Commercial fisheries are part of the economic activity in the Arctic. For example, the Bering Sea pollock stock shared by Russia and the United States, and the Barents Sea cod fishery shared between Russia and Norway, are billion-dollar industries. Other fish stocks support local economies and the process of harvesting and preparing fish is central to some Indigenous communities. Arctic fisheries provide food security for millions of people worldwide. However, the exploitation of Arctic resources must be carefully managed to prevent overfishing and environmental degradation.

5. The Arctic can serve as a model peaceful governance for other regions.

The establishment of a peace park in the Bering Strait, proposed by former U.S. President George H.W. Bush and Soviet leader Mikhail Gorbachev, emphasizes the early roots of international cooperation and environmental protection in the region. By designating the Arctic as a sanctuary for peace and conservation, Gorbachev envisioned that the two great powers could work  together to preserve its unique natural heritage and mitigate the impacts of climate change. Although the geopolitical situation has changed dramatically since that presidential proclamation, the Bering Strait remains a place of shared cultural and natural heritage. The increased industrialization of the Arctic, coupled with climate change, makes this special marine waterway more vulnerable than ever to environmental damage.

The Arctic Council is the primary intergovernmental forum established in 1996 to promote cooperation and coordination among Arctic states and indigenous peoples in environmental protection and sustainable development. Its members include the eight Arctic states: Canada, Denmark (including Greenland and the Faroe Islands), Finland, Iceland, Norway, Russia, Sweden, and the United States. The council’s unique  structure includes six Permanent Participants, representing indigenous peoples from across the Arctic region. Observers to the Council include NGOs and numerous non-Arctic states. The Arctic Council addresses environmental protection and sustainable development through working groups focused on climate change monitoring and assessment; flora and fauna; pollution prevention, and sustainable development. The Council operates on the principles of consensus-based decision-making and non-binding cooperation, fostering dialogue and partnerships to address the unique challenges and opportunities facing the Arctic region.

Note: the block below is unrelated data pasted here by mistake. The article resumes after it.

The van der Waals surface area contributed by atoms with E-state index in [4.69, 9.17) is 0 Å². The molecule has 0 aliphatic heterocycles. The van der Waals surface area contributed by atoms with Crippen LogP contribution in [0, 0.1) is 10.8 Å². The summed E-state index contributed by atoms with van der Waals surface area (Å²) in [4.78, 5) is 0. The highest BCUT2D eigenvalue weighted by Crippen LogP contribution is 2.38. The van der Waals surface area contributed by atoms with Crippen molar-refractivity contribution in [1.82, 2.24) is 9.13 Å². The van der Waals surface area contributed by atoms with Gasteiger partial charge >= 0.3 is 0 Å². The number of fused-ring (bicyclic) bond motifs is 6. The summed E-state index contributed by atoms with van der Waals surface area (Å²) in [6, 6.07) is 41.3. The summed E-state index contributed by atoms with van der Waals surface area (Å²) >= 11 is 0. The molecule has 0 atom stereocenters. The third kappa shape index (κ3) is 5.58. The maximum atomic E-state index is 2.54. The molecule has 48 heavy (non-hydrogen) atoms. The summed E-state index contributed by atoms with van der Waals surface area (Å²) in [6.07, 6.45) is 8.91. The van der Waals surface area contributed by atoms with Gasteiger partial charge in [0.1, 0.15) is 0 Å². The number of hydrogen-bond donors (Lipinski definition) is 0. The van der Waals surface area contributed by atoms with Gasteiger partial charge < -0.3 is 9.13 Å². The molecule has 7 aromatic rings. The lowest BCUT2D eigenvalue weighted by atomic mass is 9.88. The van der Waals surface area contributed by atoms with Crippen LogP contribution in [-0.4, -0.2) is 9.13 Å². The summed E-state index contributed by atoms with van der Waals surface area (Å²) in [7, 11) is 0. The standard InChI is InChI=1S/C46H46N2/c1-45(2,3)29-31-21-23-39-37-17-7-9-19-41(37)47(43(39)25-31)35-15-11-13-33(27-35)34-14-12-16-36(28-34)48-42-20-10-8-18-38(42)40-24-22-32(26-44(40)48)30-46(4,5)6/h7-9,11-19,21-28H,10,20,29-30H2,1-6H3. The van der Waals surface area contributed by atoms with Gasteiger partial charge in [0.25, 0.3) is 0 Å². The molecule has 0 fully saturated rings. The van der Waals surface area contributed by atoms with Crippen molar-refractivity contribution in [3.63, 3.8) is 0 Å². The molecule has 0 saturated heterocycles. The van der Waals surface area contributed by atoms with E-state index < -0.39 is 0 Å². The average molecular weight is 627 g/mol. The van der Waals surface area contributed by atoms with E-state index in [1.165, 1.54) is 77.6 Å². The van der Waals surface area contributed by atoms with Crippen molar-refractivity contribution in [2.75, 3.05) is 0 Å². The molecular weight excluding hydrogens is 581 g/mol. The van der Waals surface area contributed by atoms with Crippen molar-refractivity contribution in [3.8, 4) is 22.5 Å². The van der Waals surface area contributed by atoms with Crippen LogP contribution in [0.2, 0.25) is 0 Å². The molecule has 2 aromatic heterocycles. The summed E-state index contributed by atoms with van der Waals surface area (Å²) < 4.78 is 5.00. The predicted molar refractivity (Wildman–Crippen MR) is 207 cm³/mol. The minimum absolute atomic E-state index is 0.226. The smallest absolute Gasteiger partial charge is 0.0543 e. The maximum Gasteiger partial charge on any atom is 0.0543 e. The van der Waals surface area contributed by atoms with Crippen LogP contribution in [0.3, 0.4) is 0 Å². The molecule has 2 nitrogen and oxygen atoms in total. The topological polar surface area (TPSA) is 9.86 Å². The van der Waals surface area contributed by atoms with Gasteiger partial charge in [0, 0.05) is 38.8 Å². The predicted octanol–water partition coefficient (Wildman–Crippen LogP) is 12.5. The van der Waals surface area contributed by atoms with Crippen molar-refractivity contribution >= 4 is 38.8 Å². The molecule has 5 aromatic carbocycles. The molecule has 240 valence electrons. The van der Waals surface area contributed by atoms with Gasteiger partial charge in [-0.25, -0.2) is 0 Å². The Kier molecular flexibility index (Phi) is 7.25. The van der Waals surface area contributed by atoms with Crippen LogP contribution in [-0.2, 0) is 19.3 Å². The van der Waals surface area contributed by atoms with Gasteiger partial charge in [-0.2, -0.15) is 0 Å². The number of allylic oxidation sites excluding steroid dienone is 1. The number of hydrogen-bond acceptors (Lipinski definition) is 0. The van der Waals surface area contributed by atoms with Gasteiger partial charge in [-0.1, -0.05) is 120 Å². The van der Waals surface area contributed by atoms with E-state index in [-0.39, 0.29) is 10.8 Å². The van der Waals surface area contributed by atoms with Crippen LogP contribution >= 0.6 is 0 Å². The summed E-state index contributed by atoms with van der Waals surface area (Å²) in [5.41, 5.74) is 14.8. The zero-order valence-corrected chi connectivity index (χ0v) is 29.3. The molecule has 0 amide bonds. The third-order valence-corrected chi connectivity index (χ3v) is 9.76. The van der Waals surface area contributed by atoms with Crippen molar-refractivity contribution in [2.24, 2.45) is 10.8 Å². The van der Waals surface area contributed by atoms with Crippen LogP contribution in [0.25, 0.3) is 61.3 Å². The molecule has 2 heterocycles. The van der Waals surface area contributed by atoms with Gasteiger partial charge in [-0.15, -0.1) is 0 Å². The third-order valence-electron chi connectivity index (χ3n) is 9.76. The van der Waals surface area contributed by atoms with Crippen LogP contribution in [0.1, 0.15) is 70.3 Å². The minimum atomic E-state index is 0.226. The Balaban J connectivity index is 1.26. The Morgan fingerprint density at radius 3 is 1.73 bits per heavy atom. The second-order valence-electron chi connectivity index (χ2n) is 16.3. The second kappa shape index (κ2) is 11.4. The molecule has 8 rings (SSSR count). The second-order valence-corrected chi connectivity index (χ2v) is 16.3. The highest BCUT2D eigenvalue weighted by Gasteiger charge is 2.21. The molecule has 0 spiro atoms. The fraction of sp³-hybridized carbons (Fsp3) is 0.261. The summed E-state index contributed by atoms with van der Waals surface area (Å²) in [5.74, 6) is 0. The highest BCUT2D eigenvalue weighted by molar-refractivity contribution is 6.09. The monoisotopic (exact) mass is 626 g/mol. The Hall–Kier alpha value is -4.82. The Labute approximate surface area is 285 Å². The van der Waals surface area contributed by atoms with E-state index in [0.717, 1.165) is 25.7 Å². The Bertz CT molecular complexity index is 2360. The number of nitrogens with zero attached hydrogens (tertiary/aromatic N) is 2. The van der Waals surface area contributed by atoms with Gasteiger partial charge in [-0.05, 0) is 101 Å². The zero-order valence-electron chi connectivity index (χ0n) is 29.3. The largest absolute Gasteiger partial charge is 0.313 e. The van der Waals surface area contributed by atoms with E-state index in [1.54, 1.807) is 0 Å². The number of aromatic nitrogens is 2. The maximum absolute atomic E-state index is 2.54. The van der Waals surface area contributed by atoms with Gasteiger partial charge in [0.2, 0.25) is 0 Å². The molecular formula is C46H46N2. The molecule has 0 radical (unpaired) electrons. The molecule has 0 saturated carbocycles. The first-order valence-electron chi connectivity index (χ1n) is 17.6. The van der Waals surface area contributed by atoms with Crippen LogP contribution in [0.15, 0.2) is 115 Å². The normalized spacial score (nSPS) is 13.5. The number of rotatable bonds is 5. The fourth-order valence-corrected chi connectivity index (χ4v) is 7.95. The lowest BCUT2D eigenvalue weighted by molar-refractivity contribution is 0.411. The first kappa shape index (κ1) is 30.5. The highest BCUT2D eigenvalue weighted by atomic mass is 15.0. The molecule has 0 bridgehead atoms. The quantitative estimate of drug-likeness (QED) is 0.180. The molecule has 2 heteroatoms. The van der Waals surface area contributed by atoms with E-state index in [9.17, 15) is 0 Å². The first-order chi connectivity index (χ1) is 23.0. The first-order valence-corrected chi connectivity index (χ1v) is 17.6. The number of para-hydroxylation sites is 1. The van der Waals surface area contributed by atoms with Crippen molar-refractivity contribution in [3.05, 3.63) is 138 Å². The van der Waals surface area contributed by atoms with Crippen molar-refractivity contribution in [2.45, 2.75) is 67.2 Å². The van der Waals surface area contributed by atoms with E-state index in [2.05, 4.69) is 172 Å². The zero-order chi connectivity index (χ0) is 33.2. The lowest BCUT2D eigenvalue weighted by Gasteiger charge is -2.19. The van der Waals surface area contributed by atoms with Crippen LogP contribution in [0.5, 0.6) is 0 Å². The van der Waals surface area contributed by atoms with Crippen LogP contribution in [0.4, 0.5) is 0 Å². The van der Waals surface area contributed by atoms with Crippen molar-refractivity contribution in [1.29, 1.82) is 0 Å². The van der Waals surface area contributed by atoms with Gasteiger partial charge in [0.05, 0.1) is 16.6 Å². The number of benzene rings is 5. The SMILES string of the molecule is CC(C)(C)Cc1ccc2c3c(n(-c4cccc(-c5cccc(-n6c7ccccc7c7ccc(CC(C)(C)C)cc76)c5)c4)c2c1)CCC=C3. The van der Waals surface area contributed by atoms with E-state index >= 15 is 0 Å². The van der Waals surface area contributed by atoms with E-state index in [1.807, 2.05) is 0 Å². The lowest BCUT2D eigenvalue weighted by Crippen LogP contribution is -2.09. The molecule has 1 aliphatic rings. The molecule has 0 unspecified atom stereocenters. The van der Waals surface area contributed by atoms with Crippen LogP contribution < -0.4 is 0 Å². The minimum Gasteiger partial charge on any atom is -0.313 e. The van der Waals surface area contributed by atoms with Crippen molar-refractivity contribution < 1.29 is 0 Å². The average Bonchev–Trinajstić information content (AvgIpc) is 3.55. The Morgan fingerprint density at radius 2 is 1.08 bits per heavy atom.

In conclusion, the Arctic is a critical part of our planet's ecosystem, with far-reaching implications for biodiversity, climate stability, and global connectivity. Protecting the Arctic requires collective action, from promoting sustainable resource management to supporting indigenous rights and fostering international cooperation. By caring for the Arctic, we can ensure a sustainable future for generations to come.

For more information on this publication: Belfer Communications Office
For Academic Citation: Waldenfels, Viktoria and Margaret Williams.“Why the Arctic - and Russia's Role in It - Matters.” Belfer Center for Science and International Affairs, Harvard Kennedy School, February 23, 2024.